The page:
As for my own writing, the choose-your-own-romance story I’m working on is now at 22,406 words and I’m realizing I’ve barely begun. So far I’ve managed to quash all little internal voices asking, “But where is this going?” and “Who’s going to care about this?”, and am still having a good time — though I’m discovering this is a much bigger undertaking than I’d anticipated. Because of the nature of the format, I’m effectively writing several stories at the same time, since each major fork in the storyline changes the outcome substantially. I do copy and paste, of course, but still, there’s nothing I hate more in a CYO story than nonspecificity — those passages where it’s obvious the author didn’t bother to tailor to the reader’s choice.* I guess this is another lesson in “wherever you go, there you are”; even in a single project, we see my usual tendencies of perfectionism and biting off more than I can chew. Ah well. As long as it’s still fun.
And speaking of fun, I discovered I can embed images in my story, so that adds a whole other dimension. I’ve already drawn illustrations of three of the main characters:
From left to right, these characters are named Jack, Rae, and Jimi — though I’m going to repaint Jimi, because he doesn’t really look like that. To draw them, I referenced stock images as well as friends’ Facebook photos. Indeed, I’m finding I think a lot about my friends while writing; I’ve even thrown a couple of cameos into the story, and plan to include more as I go. I hope no one will mind, as I’m doing it out of love, and not because my imagination can’t come up with its own alternatives!
Steph’s travel blog
Speaking of friends, one who’s made a cameo in the story is Stephanie Yue, whom I met in Boston; we sat for hours talking in Flour bakery, before going back to the apartment to look at my watercolors, and then having dinner with Erik. Steph is now on her own great travel adventure: she’s riding her motor scooter cross-country. I’ve been following her trip posts (which have words, photos, and drawings, as mine did!) and they are making me so happy. Here’s one of my favorites, about eating biscuits in North Carolina, visiting an artist community, and joyriding curving mountain roads at sunset with friends she’s just met. Steph’s photos and stories are lyrical, and they perfectly capture the highs (and sometimes the lows) of traveling.
People have asked whether we miss our nomadic life. Yes. When I read Steph’s posts, or my Thai cooking teacher’s itineraries, or see friends’ Paris, Istanbul, or Tokyo photos on my Facebook feed, part of me wants nothing more than to drop everything and head out into the world once more. But on the other hand, having done that, I know how much work it is; I’ve been backstage, so to speak. I don’t miss the planning (both the trip planning and all the preparations needed before leaving home), and I’m happy to have our own place again, with all our own things, and a community I can count on. In a way I feel that staying home is our “travel” this time around, in the sense of being a new adventure with all the challenges and possibility therein. In fact, in some ways it’s a greater adventure to stay home and still find ways to foster the fresh perspective, newness, connection, and courage that are closer at hand when we travel.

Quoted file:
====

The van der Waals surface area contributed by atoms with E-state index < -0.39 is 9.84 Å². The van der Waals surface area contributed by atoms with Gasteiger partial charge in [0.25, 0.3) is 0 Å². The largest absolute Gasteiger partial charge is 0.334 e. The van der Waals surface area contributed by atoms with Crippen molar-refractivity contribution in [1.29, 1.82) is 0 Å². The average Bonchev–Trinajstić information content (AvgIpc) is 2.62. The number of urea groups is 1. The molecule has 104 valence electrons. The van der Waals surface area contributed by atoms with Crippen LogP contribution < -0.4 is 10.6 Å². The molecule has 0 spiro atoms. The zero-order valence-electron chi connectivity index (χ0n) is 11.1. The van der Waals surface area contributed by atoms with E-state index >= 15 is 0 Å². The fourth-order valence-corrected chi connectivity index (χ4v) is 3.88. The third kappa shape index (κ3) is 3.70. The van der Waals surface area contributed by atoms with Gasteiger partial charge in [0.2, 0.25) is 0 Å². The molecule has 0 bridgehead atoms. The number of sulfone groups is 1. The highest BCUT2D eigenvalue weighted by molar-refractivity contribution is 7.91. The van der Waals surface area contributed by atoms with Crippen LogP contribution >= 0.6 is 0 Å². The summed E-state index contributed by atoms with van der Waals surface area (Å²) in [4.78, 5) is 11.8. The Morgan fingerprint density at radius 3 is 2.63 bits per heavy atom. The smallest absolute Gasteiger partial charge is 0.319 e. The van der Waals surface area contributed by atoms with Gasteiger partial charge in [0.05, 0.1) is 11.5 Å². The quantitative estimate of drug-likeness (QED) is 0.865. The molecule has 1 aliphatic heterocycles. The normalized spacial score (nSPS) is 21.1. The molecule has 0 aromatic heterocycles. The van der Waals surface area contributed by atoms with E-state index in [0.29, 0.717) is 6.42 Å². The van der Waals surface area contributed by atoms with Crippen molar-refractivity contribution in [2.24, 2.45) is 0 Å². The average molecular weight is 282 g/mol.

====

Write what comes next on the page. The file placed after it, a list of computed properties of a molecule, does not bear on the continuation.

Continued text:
New flower paintings
And on the topic of fresh perspective… I think I said last week that I was getting really tired of flower paintings. I haven’t done one for a little while because I’ve been casting about for some new approach.
Today I went to a flower stall on Piedmont that I’ve always passed, but never visited. I bought a mixed bouquet and took it home to contemplate. Although I’d originally been drawn to the colors of the flowers, I found it was mostly the foliage I wanted to paint, so I decided to draw the flowers out of their vases, crisscrossing over the page.
I meant to take process photos, but I only got as far as this one, and then I forgot. Whoops.
Here’s the finished painting, sitting alongside a little fallen petal that I painted in at the last minute.
I like this almost-geometric arrangement of the organic shapes, but it feels too deliberate, too careful. I want more exuberance in my paintings; while we were out today buying fish (for the green curry) and the flowers, we also stepped into a shop/gallery that had a new exhibit of watercolor landscapes. They were gorgeous, but I felt they didn’t breathe enough; even the trees looked static. It’s a problem with my flower paintings too.
So I got out another sheet of paper, this time the trickier Japanese paper that I don’t really know how to use, and set out to paint bigger, faster, and lighter. This sketch took me 20 minutes, as opposed to the almost 2 hours of the other one.
Which one is better? Beats me, and maybe it doesn’t matter. These are all practice, and practice I am definitely getting!
*Example: You have an option of whether the character will eat soup or ice cream. You choose ice cream, but the resulting text says simply, “You dip your spoon into the bowl and have a taste. Delicious!” Or even worse, you choose whether to speak to Mr Jones or Ms Jones, and the resulting text says, “You talk to them for awhile” and doesn’t further develop your relationship with that character. I hate that kind of thing. What’s the point of having choices if they don’t feel like real choices? But because of my nitpickiness, I now have to write twice as much (e.g., dialogue with both Mr and Ms Jones), and insert all kinds of conditionals as well (i.e., code that will change snippets of text depending on what the reader chose, as in “This is the best soup you’ve ever tasted” versus “Strawberry has always been your favorite flavor”).